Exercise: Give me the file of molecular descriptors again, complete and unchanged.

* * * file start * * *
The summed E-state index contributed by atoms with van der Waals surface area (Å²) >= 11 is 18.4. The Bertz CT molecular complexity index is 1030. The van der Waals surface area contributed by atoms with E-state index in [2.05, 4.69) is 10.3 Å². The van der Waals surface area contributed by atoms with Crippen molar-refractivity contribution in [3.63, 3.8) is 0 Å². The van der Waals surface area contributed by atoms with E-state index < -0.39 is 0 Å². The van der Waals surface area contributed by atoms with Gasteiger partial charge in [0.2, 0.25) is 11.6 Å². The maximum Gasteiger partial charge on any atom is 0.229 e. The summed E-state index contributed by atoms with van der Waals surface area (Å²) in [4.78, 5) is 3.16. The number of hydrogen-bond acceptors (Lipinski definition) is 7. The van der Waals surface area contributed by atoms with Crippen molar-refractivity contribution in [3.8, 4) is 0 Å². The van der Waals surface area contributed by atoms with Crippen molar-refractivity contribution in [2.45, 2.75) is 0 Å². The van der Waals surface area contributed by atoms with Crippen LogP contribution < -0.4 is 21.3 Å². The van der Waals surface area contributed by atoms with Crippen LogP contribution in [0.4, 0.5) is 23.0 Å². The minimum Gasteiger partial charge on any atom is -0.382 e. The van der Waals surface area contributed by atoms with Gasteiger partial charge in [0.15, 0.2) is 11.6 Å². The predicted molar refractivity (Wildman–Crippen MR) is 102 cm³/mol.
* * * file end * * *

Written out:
The summed E-state index contributed by atoms with van der Waals surface area (Å²) >= 11 is 18.4. The Bertz CT molecular complexity index is 1030. The van der Waals surface area contributed by atoms with E-state index in [2.05, 4.69) is 10.3 Å². The van der Waals surface area contributed by atoms with Crippen molar-refractivity contribution in [3.63, 3.8) is 0 Å². The van der Waals surface area contributed by atoms with E-state index < -0.39 is 0 Å². The van der Waals surface area contributed by atoms with Gasteiger partial charge in [0.2, 0.25) is 11.6 Å². The maximum Gasteiger partial charge on any atom is 0.229 e. The summed E-state index contributed by atoms with van der Waals surface area (Å²) in [4.78, 5) is 3.16. The number of hydrogen-bond acceptors (Lipinski definition) is 7. The van der Waals surface area contributed by atoms with Crippen molar-refractivity contribution in [3.8, 4) is 0 Å². The van der Waals surface area contributed by atoms with Crippen molar-refractivity contribution in [2.45, 2.75) is 0 Å². The van der Waals surface area contributed by atoms with Crippen LogP contribution < -0.4 is 21.3 Å². The van der Waals surface area contributed by atoms with Crippen LogP contribution in [0.4, 0.5) is 23.0 Å². The minimum Gasteiger partial charge on any atom is -0.382 e. The van der Waals surface area contributed by atoms with Gasteiger partial charge in [0.15, 0.2) is 11.6 Å². The predicted molar refractivity (Wildman–Crippen MR) is 102 cm³/mol.